The civic body will test an eco-friendly trap that is designed to attack the eggs and larvae of mosquitoes, this monsoon
The trap filled with water and empty
After using guppies and insecticides, the Brihanmumbai Municipal Corporation (BMC) will now attempt to destroy the eggs and larvae of mosquitoes, with another weapon. The civic body will soon test specially designed waterproof biodegradable traps that can be used for the purpose in urban areas. After filling the trap with water, it will attract female mosquitoes to lay eggs, but a chemical in it will destroy them and any larvae.
Mumbai reports hundreds of cases of vector-borne diseases like dengue, malaria, zika and chikungunya every year. The number of cases goes up in the monsoon. Hence this monsoon the BMC’s Insecticide Department will get the eco-friendly mosquito traps with the help of the Smile Council. The BMC had started a business incubation centre facility called ‘Society for Mumbai Incubation Lab to Entrepreneurship (SMILE) Council’ to encourage new entrepreneurs (start-ups) who use modern technology and implement innovative research and implement products, equipment and technologies useful to the common people.
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Easy to use
As a pilot project, the eco-friendly trap was used by the Council in one of the largest slums in Asia, Dharavi last year. It yielded good results. The bio trap is easy to use as well as environmentally friendly. It can be placed indoors or outdoors. It is made from 100 per cent recycled cardboard. The patented solution inside the bio trap destroys the eggs and larvae.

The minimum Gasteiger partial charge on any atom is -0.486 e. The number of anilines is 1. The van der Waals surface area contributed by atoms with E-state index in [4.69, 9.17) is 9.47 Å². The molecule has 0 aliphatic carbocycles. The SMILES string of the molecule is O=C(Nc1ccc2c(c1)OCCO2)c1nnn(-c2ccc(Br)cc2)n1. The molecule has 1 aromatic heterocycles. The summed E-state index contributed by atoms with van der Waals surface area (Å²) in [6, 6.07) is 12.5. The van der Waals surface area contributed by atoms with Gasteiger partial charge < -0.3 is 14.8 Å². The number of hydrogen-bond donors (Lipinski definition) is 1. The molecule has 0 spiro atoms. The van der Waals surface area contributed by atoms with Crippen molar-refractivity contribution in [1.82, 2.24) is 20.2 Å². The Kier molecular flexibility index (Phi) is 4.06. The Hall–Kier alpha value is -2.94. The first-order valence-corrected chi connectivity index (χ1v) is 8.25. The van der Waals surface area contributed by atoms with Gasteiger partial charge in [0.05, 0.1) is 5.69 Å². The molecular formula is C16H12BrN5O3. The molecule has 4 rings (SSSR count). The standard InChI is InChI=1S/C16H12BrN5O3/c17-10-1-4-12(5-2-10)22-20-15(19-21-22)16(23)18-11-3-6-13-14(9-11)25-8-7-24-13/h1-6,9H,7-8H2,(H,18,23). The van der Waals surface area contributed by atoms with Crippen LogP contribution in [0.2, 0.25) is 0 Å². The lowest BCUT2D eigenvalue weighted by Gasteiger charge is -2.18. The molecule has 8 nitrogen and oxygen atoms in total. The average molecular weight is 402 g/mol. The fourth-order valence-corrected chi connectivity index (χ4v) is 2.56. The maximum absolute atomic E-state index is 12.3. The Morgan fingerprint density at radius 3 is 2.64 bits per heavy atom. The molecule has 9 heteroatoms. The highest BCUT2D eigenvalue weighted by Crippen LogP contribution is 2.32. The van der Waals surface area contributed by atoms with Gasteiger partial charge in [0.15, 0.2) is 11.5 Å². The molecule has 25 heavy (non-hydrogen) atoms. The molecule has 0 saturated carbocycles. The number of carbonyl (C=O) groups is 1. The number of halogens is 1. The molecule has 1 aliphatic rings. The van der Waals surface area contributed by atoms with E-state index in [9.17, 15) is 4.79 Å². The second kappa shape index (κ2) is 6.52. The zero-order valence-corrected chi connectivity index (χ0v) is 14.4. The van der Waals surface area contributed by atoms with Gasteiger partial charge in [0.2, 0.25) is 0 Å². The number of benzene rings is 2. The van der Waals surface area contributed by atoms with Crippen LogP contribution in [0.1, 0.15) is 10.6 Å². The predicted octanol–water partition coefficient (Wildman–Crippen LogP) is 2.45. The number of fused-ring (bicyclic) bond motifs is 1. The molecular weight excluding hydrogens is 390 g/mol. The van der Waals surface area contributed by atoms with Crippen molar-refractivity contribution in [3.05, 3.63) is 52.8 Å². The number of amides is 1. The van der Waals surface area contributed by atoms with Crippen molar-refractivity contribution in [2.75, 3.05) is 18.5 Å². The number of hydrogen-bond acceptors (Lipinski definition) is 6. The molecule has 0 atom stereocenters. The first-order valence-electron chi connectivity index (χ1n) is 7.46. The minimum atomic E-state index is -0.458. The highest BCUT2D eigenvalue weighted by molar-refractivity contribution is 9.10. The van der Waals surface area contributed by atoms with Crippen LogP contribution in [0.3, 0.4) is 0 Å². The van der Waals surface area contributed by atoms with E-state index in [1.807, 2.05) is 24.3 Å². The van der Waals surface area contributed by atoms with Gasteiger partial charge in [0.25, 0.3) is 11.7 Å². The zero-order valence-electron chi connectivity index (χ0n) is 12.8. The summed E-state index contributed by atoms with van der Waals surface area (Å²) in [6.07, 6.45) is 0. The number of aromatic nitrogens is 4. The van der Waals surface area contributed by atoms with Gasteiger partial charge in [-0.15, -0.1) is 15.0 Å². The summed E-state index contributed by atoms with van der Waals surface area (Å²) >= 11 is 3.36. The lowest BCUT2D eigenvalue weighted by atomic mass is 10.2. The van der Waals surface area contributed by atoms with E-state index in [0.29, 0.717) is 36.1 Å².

Speaking to mid-day, Chetan Chaubal, head of the Insecticide Department, said, “We are going to receive these eco-friendly mosquito traps through Smile. There is almost a month left for the monsoon so we will check how effective the traps are. We will place these traps across the city. They are biodegradable and can last up to 4 weeks. The spread of mosquitoes is prevented through this trap. Due to this, vector-borne diseases like malaria, dengue, zika, and chikungunya can be controlled.” “The insecticides used in this trap are safe for humans. Unlike other devices used for the prevention of mosquitoes breeding, this trap does not require electricity,” he added.
Breeding sites destroyed
Under the malaria eradication campaign, the Insecticide Department works through the year to control the breeding of the Anopheles, a type of mosquito that causes malaria. Last year, the department destroyed 10,788 breeding sites. At least 2,418 of the sites were destroyed in July 2022. Apart from this, 2,128 breeding sites were destroyed in August, 1,496 in June, and 1,337 in September.